What I do is use a small screw driver in the easiest to access hole (usually the one on the outside) and then push in the gasket when I think the screw driver will go through the hole. This fixes one end. From there I swing the other end up and try to get the bolt in a few threads. Then I square up the screw driver so the hole is centered and either tighten up the other bolt so the gasket stays or push the pipe in and pull the screw driver out and put the second bolt in. It is way easier to write about than to do. Sometimes it is easy and sometimes it is a beast.

Without knowing what the gasket looks like it is hard to tell why it is leaking - so I don't know if a second gasket will help.

That said, I buy generic gasket stock (you can get it at most auto part stores) that is suitable for coolant. I then trace what I need, cut with a scissors, razor blade and paper hole punch to size. If you go this route - it would not hurt to cut out two gaskets and try your idea.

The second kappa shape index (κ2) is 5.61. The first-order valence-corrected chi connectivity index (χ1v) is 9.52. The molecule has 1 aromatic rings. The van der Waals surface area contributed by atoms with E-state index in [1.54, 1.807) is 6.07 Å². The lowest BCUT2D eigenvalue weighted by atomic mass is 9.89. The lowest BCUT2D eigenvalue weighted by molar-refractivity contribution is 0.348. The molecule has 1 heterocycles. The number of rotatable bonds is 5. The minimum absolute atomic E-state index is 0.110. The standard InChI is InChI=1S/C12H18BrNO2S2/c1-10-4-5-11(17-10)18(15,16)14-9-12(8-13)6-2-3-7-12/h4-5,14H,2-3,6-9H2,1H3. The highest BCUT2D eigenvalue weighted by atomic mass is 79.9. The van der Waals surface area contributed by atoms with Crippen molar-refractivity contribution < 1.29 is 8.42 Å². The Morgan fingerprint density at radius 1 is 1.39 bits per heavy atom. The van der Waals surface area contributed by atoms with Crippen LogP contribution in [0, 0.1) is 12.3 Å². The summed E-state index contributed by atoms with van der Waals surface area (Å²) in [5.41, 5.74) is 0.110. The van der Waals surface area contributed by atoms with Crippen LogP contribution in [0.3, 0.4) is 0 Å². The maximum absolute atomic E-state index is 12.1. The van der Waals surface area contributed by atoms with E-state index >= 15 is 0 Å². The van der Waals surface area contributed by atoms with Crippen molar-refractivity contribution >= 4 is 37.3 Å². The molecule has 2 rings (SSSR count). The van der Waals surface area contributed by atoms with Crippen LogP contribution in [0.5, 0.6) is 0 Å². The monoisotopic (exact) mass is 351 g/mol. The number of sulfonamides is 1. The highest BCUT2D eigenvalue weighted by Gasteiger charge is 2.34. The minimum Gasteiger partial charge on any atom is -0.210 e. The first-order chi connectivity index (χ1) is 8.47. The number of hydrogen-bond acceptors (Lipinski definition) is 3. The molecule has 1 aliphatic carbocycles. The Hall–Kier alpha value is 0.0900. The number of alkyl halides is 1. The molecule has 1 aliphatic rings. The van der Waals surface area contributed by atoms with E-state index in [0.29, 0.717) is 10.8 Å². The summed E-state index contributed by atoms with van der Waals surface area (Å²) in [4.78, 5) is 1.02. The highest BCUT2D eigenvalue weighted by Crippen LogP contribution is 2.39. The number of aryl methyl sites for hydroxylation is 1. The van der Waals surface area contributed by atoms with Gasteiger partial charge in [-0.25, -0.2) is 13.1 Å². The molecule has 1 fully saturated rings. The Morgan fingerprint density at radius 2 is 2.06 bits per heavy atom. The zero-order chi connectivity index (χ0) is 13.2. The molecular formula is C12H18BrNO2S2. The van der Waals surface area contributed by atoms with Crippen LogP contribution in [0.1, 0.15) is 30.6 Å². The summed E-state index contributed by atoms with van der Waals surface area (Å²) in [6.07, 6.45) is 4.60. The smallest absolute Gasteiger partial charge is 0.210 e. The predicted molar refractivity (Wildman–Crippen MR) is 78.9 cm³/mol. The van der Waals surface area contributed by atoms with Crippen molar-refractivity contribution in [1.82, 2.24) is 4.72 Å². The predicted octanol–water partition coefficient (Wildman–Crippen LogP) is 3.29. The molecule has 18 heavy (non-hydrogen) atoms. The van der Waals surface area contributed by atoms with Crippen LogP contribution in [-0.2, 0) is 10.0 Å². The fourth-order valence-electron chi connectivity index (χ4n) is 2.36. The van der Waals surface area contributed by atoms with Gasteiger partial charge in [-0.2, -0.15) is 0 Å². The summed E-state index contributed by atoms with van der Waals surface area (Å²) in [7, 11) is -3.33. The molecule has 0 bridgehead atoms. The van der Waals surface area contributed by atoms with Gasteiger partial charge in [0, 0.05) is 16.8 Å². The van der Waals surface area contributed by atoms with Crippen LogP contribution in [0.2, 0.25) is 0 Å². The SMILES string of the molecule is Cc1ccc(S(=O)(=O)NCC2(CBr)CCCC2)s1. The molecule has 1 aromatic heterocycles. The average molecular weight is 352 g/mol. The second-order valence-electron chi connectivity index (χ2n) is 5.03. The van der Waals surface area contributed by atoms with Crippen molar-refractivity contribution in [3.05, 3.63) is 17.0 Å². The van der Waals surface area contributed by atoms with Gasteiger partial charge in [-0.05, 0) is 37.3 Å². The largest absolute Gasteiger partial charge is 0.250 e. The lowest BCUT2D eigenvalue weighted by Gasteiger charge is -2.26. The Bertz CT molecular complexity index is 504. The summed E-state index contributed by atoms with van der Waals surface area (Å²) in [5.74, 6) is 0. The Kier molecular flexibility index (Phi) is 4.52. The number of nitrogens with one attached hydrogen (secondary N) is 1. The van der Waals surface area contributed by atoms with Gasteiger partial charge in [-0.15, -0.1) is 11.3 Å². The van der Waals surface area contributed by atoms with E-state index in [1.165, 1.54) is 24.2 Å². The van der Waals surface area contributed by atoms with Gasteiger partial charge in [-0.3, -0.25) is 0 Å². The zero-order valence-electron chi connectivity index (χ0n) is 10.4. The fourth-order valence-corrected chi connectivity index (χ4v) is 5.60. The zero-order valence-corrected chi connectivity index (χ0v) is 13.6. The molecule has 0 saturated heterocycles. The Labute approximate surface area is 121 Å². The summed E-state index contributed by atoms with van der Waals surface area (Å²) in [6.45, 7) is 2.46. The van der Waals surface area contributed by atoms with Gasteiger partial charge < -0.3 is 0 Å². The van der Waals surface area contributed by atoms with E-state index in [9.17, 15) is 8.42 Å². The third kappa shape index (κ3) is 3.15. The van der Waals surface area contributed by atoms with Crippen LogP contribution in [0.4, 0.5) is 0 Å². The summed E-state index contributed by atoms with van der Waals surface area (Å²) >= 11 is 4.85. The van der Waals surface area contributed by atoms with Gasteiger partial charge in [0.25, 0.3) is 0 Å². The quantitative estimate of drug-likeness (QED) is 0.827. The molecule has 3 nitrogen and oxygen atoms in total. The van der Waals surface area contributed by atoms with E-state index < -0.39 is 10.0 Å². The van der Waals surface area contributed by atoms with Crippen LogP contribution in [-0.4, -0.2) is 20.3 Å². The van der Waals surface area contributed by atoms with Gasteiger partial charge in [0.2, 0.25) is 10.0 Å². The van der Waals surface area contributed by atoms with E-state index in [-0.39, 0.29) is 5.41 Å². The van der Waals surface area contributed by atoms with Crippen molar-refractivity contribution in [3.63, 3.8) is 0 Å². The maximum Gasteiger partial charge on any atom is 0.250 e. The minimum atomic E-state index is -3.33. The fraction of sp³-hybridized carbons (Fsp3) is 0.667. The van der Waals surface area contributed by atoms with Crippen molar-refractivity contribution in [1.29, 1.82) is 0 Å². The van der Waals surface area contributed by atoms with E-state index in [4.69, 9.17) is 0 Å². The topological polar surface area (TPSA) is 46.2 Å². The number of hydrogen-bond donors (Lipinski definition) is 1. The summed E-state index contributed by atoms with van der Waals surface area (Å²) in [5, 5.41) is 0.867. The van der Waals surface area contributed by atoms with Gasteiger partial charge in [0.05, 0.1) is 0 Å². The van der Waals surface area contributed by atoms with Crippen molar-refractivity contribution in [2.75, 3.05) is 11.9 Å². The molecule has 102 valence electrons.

Next question - how hard is it to remove the coolant line or at least loosen it enough so you have a good look and working space?

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Re: Coolant Pipe Bolt Hole Stripped! 850

Post by Dmck » Wed Jul 18, 2018 7:56 pm

Complete failure...

After an 3 hour long process of getting a new gasket in between the coolant pipe and the head, I have the exact same leak...

I tightened the bolts to the extreme.

What I plan to do next is a Hail Mary and I wanted to hear what you guys have to say.

I am going to turn on the car and let it run till hot, then drain the hot coolant. Then unbolt the coolant pipe and pry a space inbetween it and the head, while it's all still hot. Then inject anaerobic sealant in between the coolant pipe and head.. bolt back down and give a chance for anaerobic sealant to seal with heated engine. If I try to seal it with any sort of anaerobic sealant the coolant pressure will blow it out before heat could seal it, that's why I want to try this method.

Is there some specific sealant you would use other than anaerobic to do this?

If you replaced the gasket and had bolts on super tight and still had a leak what sealant would you use?